Focusing on one day at a time
OPINION: One of the most useful tools on our farm simply hangs on the wall.
It's value is in being in that prominent place in our kitchen for easy consultation. Having a scenic picture and big blank squares for each number is a bonus. It doesn't rule my life but it sure helps me to organise it.
As I turned another page over today all those notes, squiggles and highlighted dates showed that this past month has been quite full. Board of Trustees and Rural Women meetings, lines showing when someone is away, youth group camp, power cuts for two days, a funeral, Pink Ribbon FUNndraiser lunch at the local hall and a trip to Nelson for a gathering of women shareholders from our meat company.
Interesting to hear market and business updates, enjoy a delicious lamb lunch, and learn about new initiatives and how to sharpen a knife.
Four weeks of good days and the ones when things don't go so well I'm careful not to label "bad" days since a few of those add up to be a week, and soon becomes an attitude of willing time to hasten so the page is turned to put this "bad Month" behind us.
When people ask how we manage our often busy lives I recall an All Black captain being interviewed after a long overseas campaign.
The question was asked how the team copes with all those weeks of travel, practices and games. His reply was valuable advice I try to follow, "We focus on one day at a time". Our useful item now has a new June photo and squares with things already written in. A two-day shearing course for school students, scanning booked in, BoT meetings, training and bull sales.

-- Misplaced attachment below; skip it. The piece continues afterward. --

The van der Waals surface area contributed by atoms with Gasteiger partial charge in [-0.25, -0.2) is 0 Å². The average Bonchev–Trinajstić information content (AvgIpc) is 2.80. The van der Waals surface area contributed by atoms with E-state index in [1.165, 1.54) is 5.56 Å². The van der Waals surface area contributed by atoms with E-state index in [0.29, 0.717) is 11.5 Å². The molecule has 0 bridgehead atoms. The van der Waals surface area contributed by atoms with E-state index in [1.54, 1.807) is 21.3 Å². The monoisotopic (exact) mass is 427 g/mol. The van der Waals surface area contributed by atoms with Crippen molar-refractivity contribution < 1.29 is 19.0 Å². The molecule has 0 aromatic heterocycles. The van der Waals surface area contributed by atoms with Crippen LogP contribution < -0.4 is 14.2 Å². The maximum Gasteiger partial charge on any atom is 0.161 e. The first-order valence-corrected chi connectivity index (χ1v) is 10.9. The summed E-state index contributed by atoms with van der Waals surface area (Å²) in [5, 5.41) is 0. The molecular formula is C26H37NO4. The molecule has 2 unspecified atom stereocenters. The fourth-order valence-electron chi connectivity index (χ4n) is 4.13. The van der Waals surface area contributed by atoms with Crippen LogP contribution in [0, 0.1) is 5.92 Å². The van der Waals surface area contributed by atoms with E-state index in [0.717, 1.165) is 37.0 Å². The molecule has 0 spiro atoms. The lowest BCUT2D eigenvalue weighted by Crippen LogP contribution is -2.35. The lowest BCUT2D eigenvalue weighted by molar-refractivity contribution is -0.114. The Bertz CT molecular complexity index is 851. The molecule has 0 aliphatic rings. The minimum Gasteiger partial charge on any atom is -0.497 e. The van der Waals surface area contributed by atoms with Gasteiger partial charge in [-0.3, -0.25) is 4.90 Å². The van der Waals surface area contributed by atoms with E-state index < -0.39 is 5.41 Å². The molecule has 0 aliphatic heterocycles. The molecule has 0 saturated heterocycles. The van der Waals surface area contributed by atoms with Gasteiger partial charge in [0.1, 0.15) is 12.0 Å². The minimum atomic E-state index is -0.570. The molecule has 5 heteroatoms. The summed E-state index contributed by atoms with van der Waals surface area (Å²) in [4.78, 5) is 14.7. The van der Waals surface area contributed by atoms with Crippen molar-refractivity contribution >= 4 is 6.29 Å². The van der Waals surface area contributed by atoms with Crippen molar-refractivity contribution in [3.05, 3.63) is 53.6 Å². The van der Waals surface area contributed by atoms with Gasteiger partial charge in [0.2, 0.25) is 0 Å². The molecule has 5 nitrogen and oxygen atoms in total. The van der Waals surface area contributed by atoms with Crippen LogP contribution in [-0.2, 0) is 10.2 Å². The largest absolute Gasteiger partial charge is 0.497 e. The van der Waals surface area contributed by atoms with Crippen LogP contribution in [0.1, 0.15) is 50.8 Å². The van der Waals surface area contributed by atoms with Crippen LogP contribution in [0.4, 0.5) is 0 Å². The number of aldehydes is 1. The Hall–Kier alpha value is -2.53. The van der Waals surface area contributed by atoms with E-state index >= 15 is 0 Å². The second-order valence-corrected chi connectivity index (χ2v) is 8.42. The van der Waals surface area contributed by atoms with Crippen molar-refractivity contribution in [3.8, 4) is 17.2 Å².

Each day is truly a gift and I am glad to have every one. Our insurance company produces lovely calendars featuring clients in varying occupations. Beekeepers, winemakers, sheep and dairy farmers. We are privileged to be selected, so one entry on our May calendar was for a photographer to visit the usually camera shy Kaihoka team.
Unsettled weather with grey drizzly days doesn't make for great photos and pictures interesting and beautiful enough to be hanging for 30 days on walls of homes and businesses. Jock, the cameraman and the fancy equipment headed off in pre-breakfast darkness and fortunately it turned into one of those lovely dawns with morning light on the hills, misty valleys and enough cloud to be picturesque.
That made one happy photographer and now we look forward seeing his work and how he sees our place. So next year on our wall will be one month featuring a familiar and much loved landscape, and maybe in the picture a familiar and much loved man and his dogs.
Jock may be Mr May and that will make good month.